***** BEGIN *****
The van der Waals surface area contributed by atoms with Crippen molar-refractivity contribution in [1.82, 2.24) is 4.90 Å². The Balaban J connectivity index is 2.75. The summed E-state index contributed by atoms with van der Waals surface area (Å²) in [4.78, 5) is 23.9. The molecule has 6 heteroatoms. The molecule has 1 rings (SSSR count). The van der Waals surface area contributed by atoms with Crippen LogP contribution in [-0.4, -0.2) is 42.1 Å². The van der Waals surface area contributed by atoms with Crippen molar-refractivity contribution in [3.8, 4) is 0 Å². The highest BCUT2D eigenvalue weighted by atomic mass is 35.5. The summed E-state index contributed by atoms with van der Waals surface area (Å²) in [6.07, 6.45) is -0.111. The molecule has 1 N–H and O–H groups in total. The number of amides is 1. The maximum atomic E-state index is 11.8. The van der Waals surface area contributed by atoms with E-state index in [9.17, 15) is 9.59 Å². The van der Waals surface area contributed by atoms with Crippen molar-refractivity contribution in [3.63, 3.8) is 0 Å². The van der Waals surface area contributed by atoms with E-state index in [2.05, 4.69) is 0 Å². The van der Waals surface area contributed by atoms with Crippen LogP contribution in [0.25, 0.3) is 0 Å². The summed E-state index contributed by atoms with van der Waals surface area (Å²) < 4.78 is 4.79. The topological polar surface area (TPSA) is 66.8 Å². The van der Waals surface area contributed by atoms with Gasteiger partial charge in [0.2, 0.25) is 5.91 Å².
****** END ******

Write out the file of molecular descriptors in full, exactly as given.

The van der Waals surface area contributed by atoms with Crippen molar-refractivity contribution in [1.82, 2.24) is 4.90 Å². The Balaban J connectivity index is 2.75. The summed E-state index contributed by atoms with van der Waals surface area (Å²) in [4.78, 5) is 23.9. The molecule has 6 heteroatoms. The molecule has 1 rings (SSSR count). The van der Waals surface area contributed by atoms with Crippen LogP contribution in [-0.4, -0.2) is 42.1 Å². The van der Waals surface area contributed by atoms with Crippen molar-refractivity contribution in [3.8, 4) is 0 Å². The highest BCUT2D eigenvalue weighted by atomic mass is 35.5. The summed E-state index contributed by atoms with van der Waals surface area (Å²) in [6.07, 6.45) is -0.111. The molecule has 1 N–H and O–H groups in total. The number of amides is 1. The maximum atomic E-state index is 11.8. The van der Waals surface area contributed by atoms with E-state index in [9.17, 15) is 9.59 Å². The van der Waals surface area contributed by atoms with Crippen molar-refractivity contribution in [3.63, 3.8) is 0 Å². The van der Waals surface area contributed by atoms with E-state index in [2.05, 4.69) is 0 Å². The van der Waals surface area contributed by atoms with Crippen LogP contribution in [0.25, 0.3) is 0 Å². The summed E-state index contributed by atoms with van der Waals surface area (Å²) < 4.78 is 4.79. The topological polar surface area (TPSA) is 66.8 Å². The van der Waals surface area contributed by atoms with Gasteiger partial charge in [0.2, 0.25) is 5.91 Å².